thunders across the screen like the epic it is. Steven Spielberg has given us a visually beautiful and emotionally affecting film. The story of a boy, Albert Narracott (Jeremy Irvine), and the horse he trains unfolds against the harrowing battlegrounds and trenches of World War I. Combine a compelling story with the cinematography of Janysz Kaminski and the powerful , original music score by John Williams, and you have film-making on the grandest of scales. The film is based on a childrenís book by Michael Morpurgo, released in the UK in 1982, which was adapted for the stage in 2007 and became a Tony award-winning play. Obviously, the transition to film broadens the scope of the story.
Albertís father Ted (Peter Mullan) returned from the Boer War with a bad leg and a drinking problem. As a tenant farmer, he and his family barely scrape by. His long-suffering, but steadfast, wife Rose, is played by Emily Watson in a spirited performance. Albert has admired the horse he will name Joey since the horse was a foal. Ted, in a fit of competitive bidding with his landlord Lyons (David Thewlis), pays too much for Joey and suffers the ridicule of his friends who taunt him for buying a thoroughbred instead of a work horse. Albert, terrified that his father will sell Joey, trains him to do anything that is required of him, including pulling a plow. However, hard times continue, and at the dawn of World War I, Joey is sold to Captain Nicholls (Tom Hiddleston) of the British mounted cavalry. Seeing Albertís anguish, Nicholl promises to return the horse after the war, and so begins Joeyís journey through many owners and battles. Joey ends up with two young German brothers serving in the field, then with a young French girl and her grandfather, and finally as a German infantry horse whose job is to pull the heavy gun wagons until he drops. Miraculously, Joey survives, escapes, and runs free until heís rescued by British troops in the trenches. In the meantime, the audience learns what has happened to Albert and his family and friends. Then, all thatís left is to find out whether or not Joey and Albert will ever be reunited.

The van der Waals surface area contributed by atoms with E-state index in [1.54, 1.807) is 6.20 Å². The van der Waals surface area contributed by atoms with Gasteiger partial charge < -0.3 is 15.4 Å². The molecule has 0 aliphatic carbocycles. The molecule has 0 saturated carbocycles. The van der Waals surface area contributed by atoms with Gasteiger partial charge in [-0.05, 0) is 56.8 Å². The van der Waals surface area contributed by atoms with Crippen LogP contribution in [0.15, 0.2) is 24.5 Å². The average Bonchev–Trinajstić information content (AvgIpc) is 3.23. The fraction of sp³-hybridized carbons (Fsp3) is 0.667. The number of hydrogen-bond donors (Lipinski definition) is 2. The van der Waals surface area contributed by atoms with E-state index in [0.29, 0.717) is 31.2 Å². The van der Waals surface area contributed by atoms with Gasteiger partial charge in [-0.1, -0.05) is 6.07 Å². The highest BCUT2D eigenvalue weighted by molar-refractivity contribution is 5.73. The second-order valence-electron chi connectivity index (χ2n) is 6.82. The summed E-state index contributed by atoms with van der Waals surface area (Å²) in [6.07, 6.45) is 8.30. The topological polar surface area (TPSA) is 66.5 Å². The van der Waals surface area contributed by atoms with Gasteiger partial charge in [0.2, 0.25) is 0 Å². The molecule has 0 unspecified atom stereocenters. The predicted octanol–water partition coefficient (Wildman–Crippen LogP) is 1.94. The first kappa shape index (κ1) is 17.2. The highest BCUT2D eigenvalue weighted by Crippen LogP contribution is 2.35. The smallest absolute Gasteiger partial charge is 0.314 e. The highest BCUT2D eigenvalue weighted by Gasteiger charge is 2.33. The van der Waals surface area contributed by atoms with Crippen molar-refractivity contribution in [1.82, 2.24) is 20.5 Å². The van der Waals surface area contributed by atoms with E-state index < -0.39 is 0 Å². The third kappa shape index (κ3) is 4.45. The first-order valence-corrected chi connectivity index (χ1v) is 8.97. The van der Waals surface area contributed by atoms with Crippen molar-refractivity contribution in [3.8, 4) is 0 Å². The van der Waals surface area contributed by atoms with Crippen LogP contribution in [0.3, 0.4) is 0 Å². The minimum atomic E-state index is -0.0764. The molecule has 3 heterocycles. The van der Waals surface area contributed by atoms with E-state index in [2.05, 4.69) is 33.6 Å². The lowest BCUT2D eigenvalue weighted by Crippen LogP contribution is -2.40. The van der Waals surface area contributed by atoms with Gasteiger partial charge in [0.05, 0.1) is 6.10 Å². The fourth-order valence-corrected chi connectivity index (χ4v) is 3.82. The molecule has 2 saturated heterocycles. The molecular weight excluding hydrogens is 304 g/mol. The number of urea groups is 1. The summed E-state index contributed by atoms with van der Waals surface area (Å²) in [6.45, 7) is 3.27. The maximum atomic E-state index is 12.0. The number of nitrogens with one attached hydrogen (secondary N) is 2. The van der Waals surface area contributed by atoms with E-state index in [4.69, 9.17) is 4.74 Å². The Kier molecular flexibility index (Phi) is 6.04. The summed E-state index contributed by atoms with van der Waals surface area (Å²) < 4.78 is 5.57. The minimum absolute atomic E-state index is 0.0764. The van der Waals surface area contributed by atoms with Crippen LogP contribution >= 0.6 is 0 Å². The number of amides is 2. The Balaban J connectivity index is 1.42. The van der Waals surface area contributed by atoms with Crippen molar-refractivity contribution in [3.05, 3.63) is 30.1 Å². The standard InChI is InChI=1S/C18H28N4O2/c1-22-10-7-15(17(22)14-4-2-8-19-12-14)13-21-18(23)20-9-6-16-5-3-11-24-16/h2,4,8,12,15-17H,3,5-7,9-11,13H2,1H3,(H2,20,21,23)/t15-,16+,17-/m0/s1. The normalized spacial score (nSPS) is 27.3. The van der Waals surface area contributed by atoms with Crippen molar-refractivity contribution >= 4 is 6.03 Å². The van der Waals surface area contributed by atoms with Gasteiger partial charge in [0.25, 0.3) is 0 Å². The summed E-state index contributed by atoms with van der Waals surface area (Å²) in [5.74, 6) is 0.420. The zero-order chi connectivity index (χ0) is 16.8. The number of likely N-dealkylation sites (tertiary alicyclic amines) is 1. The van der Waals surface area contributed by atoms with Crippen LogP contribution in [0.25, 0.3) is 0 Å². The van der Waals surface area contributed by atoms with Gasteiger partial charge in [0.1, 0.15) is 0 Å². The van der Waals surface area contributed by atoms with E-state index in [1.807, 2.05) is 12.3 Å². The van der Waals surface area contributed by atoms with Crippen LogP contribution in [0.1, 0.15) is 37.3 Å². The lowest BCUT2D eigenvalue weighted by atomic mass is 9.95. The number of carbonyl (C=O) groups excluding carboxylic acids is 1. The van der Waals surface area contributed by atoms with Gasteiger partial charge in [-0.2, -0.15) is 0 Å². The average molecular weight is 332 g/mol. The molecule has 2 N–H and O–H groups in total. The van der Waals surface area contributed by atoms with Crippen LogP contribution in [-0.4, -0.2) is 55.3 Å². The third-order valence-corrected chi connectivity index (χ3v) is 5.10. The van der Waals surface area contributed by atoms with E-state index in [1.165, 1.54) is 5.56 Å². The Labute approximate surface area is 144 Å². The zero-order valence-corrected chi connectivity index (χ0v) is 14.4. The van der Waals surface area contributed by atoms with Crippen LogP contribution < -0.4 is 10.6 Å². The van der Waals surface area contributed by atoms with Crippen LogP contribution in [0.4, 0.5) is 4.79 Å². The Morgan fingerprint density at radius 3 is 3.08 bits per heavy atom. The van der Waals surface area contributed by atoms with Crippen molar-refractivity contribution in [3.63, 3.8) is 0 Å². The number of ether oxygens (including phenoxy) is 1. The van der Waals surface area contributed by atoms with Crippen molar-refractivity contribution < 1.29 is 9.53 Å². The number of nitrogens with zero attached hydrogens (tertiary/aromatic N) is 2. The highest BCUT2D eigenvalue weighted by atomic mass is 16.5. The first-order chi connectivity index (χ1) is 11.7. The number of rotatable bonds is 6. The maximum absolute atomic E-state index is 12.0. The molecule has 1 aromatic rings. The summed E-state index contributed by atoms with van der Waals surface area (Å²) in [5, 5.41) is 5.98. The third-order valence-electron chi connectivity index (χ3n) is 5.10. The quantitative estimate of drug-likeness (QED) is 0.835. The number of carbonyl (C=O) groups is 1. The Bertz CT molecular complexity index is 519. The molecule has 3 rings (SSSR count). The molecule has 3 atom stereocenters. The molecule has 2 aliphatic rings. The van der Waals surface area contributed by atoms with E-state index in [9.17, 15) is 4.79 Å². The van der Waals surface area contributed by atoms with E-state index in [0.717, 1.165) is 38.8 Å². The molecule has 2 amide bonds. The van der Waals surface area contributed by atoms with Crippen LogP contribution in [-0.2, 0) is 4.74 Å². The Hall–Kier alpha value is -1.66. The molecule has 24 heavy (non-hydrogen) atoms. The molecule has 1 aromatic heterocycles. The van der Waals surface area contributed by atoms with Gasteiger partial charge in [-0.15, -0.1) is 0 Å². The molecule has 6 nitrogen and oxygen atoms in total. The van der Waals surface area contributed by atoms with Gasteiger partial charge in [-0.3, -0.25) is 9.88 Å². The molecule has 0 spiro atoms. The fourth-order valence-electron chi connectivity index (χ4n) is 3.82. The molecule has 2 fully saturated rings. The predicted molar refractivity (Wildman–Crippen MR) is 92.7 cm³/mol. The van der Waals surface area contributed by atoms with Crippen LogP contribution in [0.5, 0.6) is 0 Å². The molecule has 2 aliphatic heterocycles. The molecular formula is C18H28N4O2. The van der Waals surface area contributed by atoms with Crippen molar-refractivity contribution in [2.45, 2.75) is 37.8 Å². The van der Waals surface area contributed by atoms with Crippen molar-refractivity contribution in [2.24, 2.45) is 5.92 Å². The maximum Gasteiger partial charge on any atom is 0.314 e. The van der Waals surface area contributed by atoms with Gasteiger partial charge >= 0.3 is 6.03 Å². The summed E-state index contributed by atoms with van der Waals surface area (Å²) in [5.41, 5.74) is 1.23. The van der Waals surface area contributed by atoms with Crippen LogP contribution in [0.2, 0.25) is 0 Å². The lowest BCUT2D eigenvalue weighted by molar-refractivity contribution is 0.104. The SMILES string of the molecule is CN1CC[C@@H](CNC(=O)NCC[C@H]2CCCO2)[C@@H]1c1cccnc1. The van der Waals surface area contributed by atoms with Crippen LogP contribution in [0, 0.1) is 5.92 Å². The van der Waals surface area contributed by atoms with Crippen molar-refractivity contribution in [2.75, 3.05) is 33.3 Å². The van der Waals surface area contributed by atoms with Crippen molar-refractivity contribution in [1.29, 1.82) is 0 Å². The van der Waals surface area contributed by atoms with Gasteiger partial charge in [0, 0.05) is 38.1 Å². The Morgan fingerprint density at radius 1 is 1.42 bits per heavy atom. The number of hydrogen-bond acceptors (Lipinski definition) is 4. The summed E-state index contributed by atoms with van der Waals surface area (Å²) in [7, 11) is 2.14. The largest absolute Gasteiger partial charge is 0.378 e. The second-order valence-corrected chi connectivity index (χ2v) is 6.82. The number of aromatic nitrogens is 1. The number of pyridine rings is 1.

The story is indeed inspiring, but itís also set during one of the most brutal Ė and senseless -- wars. Trench warfare boggles the mind with its brutality, and I found it quite difficult to watch some of these scenes. Iíd say itís a pretty good anti-war film after seeing the look of profound sadness in the eyes of a young officer looking out and seeing only death, and the look of complete confusion and doom on the face of a young soldier in a trench as poisonous gas engulfs him. Animal lovers will recoil at the scenes of the horses in battle, but they can take comfort in the fact that these are only stunts, and animatronics were also used. Indeed, the horse master, Bobby Lovgren, said in an interview that the SPCA was on set every day, monitoring the treatment of all animals in the film. He also mentioned that Joey is portrayed by several different horses made to look identical through the use of make-up.
The wholesale carnage on the battlefields and in the trenches may be too intense for some. However, itís the contrast of this horror with the idyllic, Irish countryside where the Narracotts and Joey live that gives the film such power. At the end of the film, there was complete silence for a few seconds, and then the preview audience broke into applause. War Horse is an excellent film -- just donít go expecting to see E. T.